tedm at toybox.placo.com
Fri Feb 29 04:48:48 UTC 2008
> -----Original Message-----
> From: owner-freebsd-questions at freebsd.org
> [mailto:owner-freebsd-questions at freebsd.org]On Behalf Of D G Teed
> Sent: Wednesday, February 27, 2008 3:54 AM
> To: Ted Mittelstaedt
> Cc: DAve; FreeBSD Questions
> Subject: Re: hardware problem
> On Wed, Feb 27, 2008 at 1:58 AM, Ted Mittelstaedt
> <tedm at toybox.placo.com> wrote:
> > > -----Original Message-----
> > > From: owner-freebsd-questions at freebsd.org
> > > [mailto:owner-freebsd-questions at freebsd.org]On Behalf Of D G Teed
> > > Sent: Monday, February 25, 2008 7:22 AM
> > > To: DAve
> > > Cc: FreeBSD Questions
> > > Subject: Re: hardware problem
> > >
> > >
> > > Every system I've seen with his description of the problem, where
> > > the power supply can't even run it's own fan, is having a
> power supply
> > > problem. Power supplies are very often low quality these
> days and can't
> > > handle the stresses of typical electrical grid fluctuations.
> > My experience has not been that the power supplies can't handle the
> > electrical grid.
> > What I've mostly seen is that the power supply FANS get dust in them,
> > the fans slow down or stop, airflow through the supply drops, and
> > then the supply overheats. Once it overheats, the supply will never
> > be reliable again and must be thrown out.
> I've been able to routinely clean out the dust with canned air, and
> they still die more frequently than say motherboards. Even quality
> brands like Antec. I often replace the fan if it is showing signs
> of noise from bearing getting burned out. I'm speaking mainly
> of home and small office PCs. This is something that won't
> happen as much in a server room since the air is cleaner, but
> I'd guess the O.P. wasn't in that environment since he is wasting
> 3 days before trying another power supply.
> Power supplies do have a limit of life related to the quality
> of your electricity
Not the good ones. Seriously.
I run a NOC that has a 50kva natural gas fired generator. Every Tue.
the generator is tested for 1/2 hour (basically we put the entire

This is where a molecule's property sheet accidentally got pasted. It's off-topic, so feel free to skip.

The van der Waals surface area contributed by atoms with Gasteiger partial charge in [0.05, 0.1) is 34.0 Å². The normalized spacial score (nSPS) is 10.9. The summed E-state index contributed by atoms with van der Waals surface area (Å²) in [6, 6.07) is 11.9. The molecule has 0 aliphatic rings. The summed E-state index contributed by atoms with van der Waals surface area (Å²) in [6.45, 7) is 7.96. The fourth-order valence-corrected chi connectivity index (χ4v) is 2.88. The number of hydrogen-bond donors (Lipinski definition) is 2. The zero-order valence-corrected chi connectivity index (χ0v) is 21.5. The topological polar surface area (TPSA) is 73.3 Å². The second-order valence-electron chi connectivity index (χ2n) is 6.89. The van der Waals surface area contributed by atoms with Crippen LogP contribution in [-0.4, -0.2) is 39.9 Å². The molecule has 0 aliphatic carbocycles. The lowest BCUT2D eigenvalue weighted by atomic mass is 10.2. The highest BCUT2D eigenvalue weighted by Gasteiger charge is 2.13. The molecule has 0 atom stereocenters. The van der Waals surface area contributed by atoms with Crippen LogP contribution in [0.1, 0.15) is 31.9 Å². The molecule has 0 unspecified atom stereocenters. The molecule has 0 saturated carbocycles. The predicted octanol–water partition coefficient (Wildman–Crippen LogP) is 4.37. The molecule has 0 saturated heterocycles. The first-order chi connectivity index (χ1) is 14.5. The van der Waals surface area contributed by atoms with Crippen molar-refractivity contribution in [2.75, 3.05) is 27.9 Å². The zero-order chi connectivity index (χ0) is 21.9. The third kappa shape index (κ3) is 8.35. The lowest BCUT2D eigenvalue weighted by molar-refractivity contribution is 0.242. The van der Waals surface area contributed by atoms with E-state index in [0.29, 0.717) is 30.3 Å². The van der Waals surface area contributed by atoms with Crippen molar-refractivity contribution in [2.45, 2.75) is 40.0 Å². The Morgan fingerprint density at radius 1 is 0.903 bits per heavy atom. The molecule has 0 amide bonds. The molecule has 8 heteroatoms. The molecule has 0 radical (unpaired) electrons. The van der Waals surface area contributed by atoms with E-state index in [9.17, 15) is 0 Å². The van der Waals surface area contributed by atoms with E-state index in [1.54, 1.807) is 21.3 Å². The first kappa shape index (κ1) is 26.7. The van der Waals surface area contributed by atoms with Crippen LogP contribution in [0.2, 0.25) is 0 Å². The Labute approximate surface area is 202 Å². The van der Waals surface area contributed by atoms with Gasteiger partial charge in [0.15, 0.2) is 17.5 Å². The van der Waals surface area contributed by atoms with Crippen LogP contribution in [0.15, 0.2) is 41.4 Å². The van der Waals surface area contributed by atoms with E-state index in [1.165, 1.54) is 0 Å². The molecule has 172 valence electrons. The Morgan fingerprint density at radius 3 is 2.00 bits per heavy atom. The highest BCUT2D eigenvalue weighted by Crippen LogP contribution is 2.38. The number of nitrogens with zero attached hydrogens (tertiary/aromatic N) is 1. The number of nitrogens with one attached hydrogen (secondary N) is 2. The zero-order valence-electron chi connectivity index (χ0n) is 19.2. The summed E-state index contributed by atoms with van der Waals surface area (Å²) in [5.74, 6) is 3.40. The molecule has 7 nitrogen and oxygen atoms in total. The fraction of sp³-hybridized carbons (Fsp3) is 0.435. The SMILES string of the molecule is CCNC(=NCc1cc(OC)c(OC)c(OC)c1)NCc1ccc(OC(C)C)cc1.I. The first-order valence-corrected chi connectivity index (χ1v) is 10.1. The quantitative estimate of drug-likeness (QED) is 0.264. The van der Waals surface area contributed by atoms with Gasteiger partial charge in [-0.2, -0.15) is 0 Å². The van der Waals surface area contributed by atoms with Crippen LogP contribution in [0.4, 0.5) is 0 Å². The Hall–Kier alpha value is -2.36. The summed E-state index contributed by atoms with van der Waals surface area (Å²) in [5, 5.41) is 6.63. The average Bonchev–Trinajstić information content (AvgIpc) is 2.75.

NOC on generator power for 1/2 hour) There is an automatic
transfer switch that switches the entire NOC, under load, including
the HVAC unit, onto generator power for 1/2 hour then switches it
back to mains power. There is NO feedback circuit that syncs
the sinewave from the generator with mains power. As you can
imagine the switch is tremendously disruptive. All of the UPSs
in the place squawk and switch into UPS power for a couple minutes.
All of the UPSes in the place are cut-in types.
So far we have only had 1 system lose power supplies on a
regular basis, and this was a brand new, very expensive, HP
server. (on UPSes of course) HP's replaced at least 8 power
supplies in it under warranty.
None of the others, including some of the most motley customer-owned
clone equipment you might imagine, have suffered power supply failure.
The HVAC unit of course heavily filters the air so there is
no dust so to speak. I can pull the cover off 3 year old
servers and the interior is as pristine as when they are new.
And we keep the temp around 68 degrees.
Please keep in mind most computer power supples nowadays
are auto-switching and will run on anything from 110-220v.
It is NOT dirty power that does them in. It is dust. And
heat, as you said. Overloading a supply will kill it also
- very few (retail) power supplies on the market will run
close to their rated power output for any length of time.
Today, the biggest problem I see is people demanding these
minitower systems, getting these tiny small cases and
stuffing them full of hard and optical drives. There's
dead air spaces throughout the layout, and small, low-volume
Hard drives also suffer as a result of this. A disk with
good cooling can last many years. But few computers other
than server gear provide it to the drive bays.
>I can recall the bad
> electrolyte scandle with several motherboard brands 5 years ago.
> The explanation of the shortened capacitor lifespan due to the
> electrolyte missing an ingredient was a bit of an education
> into what capacitors do. They do have a limited lifespan
> related to heat and the number of hours they are exposed to a high
> ripple current.
> Here is an excellent wikipedia entry on capacitor plague
> which will explain it in layman's terms.
> If you have not read about this before, it may be an eye opener.
I know all about that. I also own several TV sets that date from
late, late 60's early 70's and still work. Electrolytic capacitors
have been around a long, long time. They had them during the tube
days, and tube gear ran very hot. Like anything, they have a
lifespan, but it is in the multiple decades, and little dependent
on ripple current or heat. The issue with the self-corroding
capacitors was corrected and while the equipment (like for
example, Apple eMacs of 1Ghz CPU) that had those suffered, it
isn't indicative of normal electrolytic capacitor lifespan.
The most heat-sensitive parts are the semiconductors, the
IC's and transistors. There is a thing called ion migration
that happens to all semiconductors and causes them to go off
tolerance. It's a chemical process that is hastened by heat.
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